- PETA challenged the state move, arguing it was unconstitutional.
- In 2018, the Supreme Court referred the Jallikattu case to a Constitution Bench, where it is pending now.
- The main question to be resolved is whether the Jallikattu tradition can be protected as a cultural right of the people of Tamil Nadu which is a fundamental right.
- Article 29 (1) mandates that “any section of the citizens residing in the territory of India or any part thereof having a distinct language, script or culture of its own shall have the right to conserve the same”.
- Like Tamil Nadu, Karnataka too passed a law to save a similar sport, called Kambala. A similar attempt by Maharashtra, too, was challenged in court, before it was passed as a law.
- Except in Tamil Nadu and Karnataka, where bull-taming and racing continue to be organised, these sports remain banned in all other states including Andhra Pradesh, Punjab and Maharashtra due to the 2014 ban order from the Supreme Court.
-Source: The Hindu
The World Health Organization (WHO) declares Cabo Verde as a malaria-free country, making it the third nation in the WHO African region, alongside Mauritius and Algeria, to achieve this status.
GS II- Health
Dimensions of the Article:
- About Malaria
- About Government of India Initiatives to Reduce Malaria.
- The Malaria is a leading cause of human morbidity and mortality.
- Despite huge progress in tackling the disease, there are still 212 million new cases of malaria and 430,000 malaria-related deaths worldwide each year according to the World Health Organisation (WHO).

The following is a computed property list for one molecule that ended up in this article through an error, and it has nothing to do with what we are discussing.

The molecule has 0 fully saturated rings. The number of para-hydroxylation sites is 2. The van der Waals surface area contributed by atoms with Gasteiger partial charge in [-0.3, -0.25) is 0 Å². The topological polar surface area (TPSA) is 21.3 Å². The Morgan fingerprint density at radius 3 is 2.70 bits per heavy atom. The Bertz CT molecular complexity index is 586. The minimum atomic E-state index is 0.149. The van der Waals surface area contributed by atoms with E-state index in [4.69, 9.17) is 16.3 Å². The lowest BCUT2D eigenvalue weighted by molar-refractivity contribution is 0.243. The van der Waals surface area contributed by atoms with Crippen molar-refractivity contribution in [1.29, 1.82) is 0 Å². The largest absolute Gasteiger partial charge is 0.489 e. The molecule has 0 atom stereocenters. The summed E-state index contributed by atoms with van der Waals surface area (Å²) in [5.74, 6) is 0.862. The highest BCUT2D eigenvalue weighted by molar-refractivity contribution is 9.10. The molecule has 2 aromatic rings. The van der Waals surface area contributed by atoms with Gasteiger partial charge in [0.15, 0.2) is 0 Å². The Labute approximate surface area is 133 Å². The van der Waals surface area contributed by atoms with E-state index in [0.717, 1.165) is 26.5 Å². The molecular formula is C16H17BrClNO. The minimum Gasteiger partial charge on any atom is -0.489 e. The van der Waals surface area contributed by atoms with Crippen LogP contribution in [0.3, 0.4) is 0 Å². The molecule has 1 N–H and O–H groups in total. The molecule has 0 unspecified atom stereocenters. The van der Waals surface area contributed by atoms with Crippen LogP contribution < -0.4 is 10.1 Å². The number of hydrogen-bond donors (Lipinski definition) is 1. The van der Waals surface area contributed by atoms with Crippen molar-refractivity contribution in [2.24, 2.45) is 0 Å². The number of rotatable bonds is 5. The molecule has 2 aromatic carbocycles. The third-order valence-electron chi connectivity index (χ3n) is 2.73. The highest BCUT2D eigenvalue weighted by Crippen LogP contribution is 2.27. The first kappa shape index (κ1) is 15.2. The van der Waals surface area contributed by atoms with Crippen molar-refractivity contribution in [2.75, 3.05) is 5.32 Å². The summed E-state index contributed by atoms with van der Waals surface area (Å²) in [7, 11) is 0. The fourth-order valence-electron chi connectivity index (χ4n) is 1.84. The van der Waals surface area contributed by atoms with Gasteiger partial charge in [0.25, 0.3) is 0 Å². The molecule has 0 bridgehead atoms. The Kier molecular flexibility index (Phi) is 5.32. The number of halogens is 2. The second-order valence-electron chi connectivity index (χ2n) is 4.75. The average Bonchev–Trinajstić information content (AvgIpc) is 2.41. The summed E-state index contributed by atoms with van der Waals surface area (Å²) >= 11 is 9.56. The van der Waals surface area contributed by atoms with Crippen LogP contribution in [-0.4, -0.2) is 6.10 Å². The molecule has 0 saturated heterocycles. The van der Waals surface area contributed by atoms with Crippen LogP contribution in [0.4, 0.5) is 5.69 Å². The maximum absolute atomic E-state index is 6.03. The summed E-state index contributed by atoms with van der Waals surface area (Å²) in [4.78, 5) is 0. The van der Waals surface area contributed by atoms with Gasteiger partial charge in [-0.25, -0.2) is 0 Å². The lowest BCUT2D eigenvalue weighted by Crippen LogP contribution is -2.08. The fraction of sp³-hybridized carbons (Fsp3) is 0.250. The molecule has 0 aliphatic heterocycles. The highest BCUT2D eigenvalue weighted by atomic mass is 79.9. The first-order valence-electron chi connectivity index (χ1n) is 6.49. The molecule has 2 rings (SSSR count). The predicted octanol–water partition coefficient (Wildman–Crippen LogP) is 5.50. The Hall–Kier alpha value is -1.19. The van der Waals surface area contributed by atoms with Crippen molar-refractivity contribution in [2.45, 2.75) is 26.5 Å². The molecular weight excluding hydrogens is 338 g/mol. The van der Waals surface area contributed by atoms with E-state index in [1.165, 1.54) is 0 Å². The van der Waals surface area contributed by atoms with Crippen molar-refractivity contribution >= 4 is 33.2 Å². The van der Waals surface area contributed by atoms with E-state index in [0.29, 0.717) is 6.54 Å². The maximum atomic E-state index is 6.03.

- The Malaria is caused by the Plasmodium parasite.
- The parasite can be spread to humans through the bites of infected mosquitoes.
- There are many different types of plasmodium parasite, but only 5 types cause malaria in humans.
- The Children under the age of 5 and pregnant women are most susceptible to the disease.
- The severity of malaria varies based on the species of plasmodium.
- The Symptoms are chills, fever and sweating, usually occurring a few weeks after being bitten.
About Government of India Initiatives to Reduce Malaria.
- The India’s progress in fighting malaria is an outcome of concerted efforts to ensure that its malaria programme is country-owned and country-led, even as it is in alignment with globally accepted strategies.
- At the East Asia Summit in 2015, India pledged to eliminate the disease by 2030.
- Following this public declaration, India launched the five-year National Strategic Plan for Malaria Elimination.
- This marked a shift in focus from malaria “control” to “elimination”.
- The plan provides a roadmap to achieve the target of ending malaria in 571 districts out of India’s 678 districts by 2022.
-Source: Indian Express, The Hindu
The four Shankaracharyas recently said that they will not attend the inauguration of the Ram temple in Ayodhya.
GS I: History
Dimensions of the Article:
- Life and Works of Adi Sankaracharya
- What is Advaita Vedanta?
Origins and Title:
- The term “Shankaracharya” translates to “teacher of the way of Shankara.”
- It is a religious title held by the leaders of the four Hindu maths established by Adi Shankara in the eighth century.
Purpose and Locations:
- Adi Shankara founded these maths, serving as centers for imparting knowledge, with components like shrines, temples, libraries, and living quarters.
- The four maths are situated in Dwarka (Gujarat), Joshimath (Uttarakhand), Puri (Odisha), and Sringeri (Karnataka).